# Horizontal alignment of matrix in an array by using \llap and \phantom

I want to vertical align two matrices by using a combination of \phantom and \llap. But neither \llap nor \clap gives the right spacing.

ps: when I use \makebox[\widthof{$\infty$}][c]{7}, it works. I can't explain the difference between them.

MWE

\documentclass{article}

\usepackage{amsmath}
\usepackage{mathtools}
\usepackage{calc}
%\def\clap#1{\hbox to 0pt{\hss#1\hss}}

\begin{document}

\begin{align*}
D_0 &= \left[\begin{array}{cccc}
0 & 7 & 1 & 6 \\
\infty & 0 & 9 & \infty \\
4   & 4 & 0 & 2 \\
1 & \infty & \infty & 0
\end{array}\right]\\
D_1 &= \left[
\begin{array}{cccc}
0 & \phantom{\infty}\llap{7}  & 1 & 6 \\
\infty & 0 & 9 & \infty \\
4   & 4 & 0 & 2 \\
1 & 8 & 2 & 0
\end{array}\right]
\end{align*}

\end{document}

• You can't explain the difference between using \widthof and combinations of \phantom and \*lap commands? It's not entirely clear what you mean by the PS reference. – Werner Nov 21 '19 at 18:58
• @Werner I thought, they should have the same result. But in fact only \widthof works. I want to know the reason. Thanks – sun0727 Nov 21 '19 at 19:29
• – John Kormylo Nov 22 '19 at 1:58

It's best to view the output of certain combinations of \phantoms and \*lapping. Below are all possible overlaps (either \phantom first, followed by \*laps, or \*laps first, followed by \phantom. Column 1 denotes the broad usage, while column 2 shows the actual output. Column 3 shows the \phantom text using a light gray colour, just for clarity. A left rule (in red) is inserted before the construction; a centre rule (green) is inserted in the middle of the construction; a right rule (blue) is inserted after the construction.

\documentclass{article}

\usepackage{xcolor}

\newcommand{\lrule}{\textcolor{red}{\rule[-.3\normalbaselineskip]{.4pt}{1.3\normalbaselineskip}}\hspace*{-.4pt}}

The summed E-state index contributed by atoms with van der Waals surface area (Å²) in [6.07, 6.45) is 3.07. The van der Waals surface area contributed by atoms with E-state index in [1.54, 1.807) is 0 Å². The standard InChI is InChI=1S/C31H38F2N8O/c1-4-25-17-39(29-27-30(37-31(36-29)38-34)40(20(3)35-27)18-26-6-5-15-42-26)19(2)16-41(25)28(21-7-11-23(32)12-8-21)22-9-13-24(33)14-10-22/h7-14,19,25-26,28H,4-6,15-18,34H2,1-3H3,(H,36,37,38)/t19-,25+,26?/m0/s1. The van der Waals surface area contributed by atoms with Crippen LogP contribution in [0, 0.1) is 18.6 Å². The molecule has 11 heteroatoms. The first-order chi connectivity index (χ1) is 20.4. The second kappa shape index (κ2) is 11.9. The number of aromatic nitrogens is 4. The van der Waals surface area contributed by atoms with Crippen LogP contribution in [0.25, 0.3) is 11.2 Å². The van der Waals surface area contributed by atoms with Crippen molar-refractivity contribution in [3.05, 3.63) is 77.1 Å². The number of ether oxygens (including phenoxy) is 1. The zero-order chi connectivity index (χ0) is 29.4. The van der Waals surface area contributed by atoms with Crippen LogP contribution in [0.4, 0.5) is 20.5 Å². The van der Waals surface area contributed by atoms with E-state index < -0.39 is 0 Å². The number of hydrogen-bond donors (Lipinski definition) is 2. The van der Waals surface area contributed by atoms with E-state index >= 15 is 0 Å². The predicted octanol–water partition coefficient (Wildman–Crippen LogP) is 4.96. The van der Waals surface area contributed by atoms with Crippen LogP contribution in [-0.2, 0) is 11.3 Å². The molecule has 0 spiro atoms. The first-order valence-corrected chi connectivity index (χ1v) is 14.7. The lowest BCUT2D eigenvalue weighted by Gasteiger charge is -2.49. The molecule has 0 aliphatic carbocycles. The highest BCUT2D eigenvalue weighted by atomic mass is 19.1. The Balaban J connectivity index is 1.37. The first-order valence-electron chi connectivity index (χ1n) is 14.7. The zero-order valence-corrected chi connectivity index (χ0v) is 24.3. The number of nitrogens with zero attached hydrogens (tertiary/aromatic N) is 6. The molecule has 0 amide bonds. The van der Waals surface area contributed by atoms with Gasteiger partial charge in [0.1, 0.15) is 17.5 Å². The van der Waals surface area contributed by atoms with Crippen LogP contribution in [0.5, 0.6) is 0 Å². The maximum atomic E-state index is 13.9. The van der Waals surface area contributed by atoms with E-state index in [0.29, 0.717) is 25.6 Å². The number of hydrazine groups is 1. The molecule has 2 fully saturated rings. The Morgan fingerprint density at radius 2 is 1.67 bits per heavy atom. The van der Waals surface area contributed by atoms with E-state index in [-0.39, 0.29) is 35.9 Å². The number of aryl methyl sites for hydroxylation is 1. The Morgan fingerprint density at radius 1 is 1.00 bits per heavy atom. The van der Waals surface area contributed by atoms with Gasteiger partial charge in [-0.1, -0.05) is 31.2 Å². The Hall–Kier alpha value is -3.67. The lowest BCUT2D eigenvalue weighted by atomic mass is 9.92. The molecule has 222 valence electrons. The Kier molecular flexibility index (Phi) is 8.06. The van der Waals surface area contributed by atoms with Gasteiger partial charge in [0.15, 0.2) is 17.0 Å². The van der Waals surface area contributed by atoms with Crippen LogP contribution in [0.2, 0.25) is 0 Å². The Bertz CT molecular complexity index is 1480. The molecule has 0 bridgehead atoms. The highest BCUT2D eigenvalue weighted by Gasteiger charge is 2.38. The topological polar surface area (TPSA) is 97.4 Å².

\newcommand{\crule}{\textcolor{green}{\rule[-.3\normalbaselineskip]{.4pt}{1.3\normalbaselineskip}}\hspace*{-.4pt}}
\newcommand{\rrule}{\textcolor{blue}{\rule[-.3\normalbaselineskip]{.4pt}{1.3\normalbaselineskip}}\hspace*{-.4pt}}
\newcommand{\abcd}{\textcolor{black!50}{abcd}}

\begin{document}

\begin{tabular}{ l @{\hspace{4em}} l @{\hspace{4em}} l }
\verb|\phantom\llap| & \lrule\phantom{abcd}\crule\llap{efgh}\rrule & \lrule \abcd \crule \llap{efgh}\rrule \\
\verb|\phantom\clap| & \lrule\phantom{abcd}\crule\clap{efgh}\rrule & \lrule \abcd \crule \clap{efgh}\rrule \\
\verb|\phantom\rlap| & \lrule\phantom{abcd}\crule\rlap{efgh}\rrule & \lrule \abcd \crule \rlap{efgh}\rrule \\
\verb|\llap\phantom| & \lrule\llap{efgh}\crule\phantom{abcd}\rrule & \lrule \llap{efgh}\crule \abcd \rrule \\
\verb|\clap\phantom| & \lrule\clap{efgh}\crule\phantom{abcd}\rrule & \lrule \clap{efgh}\crule \abcd \rrule \\
\verb|\rlap\phantom| & \lrule\rlap{efgh}\crule\phantom{abcd}\rrule & \lrule \rlap{efgh}\crule \abcd \rrule
\end{tabular}

\end{document}


None of the available options show that efgh is set exactly in the middle of abcd. So, there's no way to do what you want using the above methods. You'll have to resort to other box manipulations. Bernard already mentioned eqparbox (which calculates the maximum width of <stuff> automatically for all similar <tag>s within \eqmakebox[<tag>][<align>]{<stuff>}; an optional <align>ment can be specified, with the default being centre).

You can use \makebox[\widthof{<other stuff>}]{<stuff>} which sets <stuff> is a box that matches the width of <other stuff>. Or, you can measure the widths yourself using boxes or the like (for example, \newlength{\inftylen} \settowidth{\inftylen}{$\infty$} and then use \makebox[\inftylen]{<stuff>}).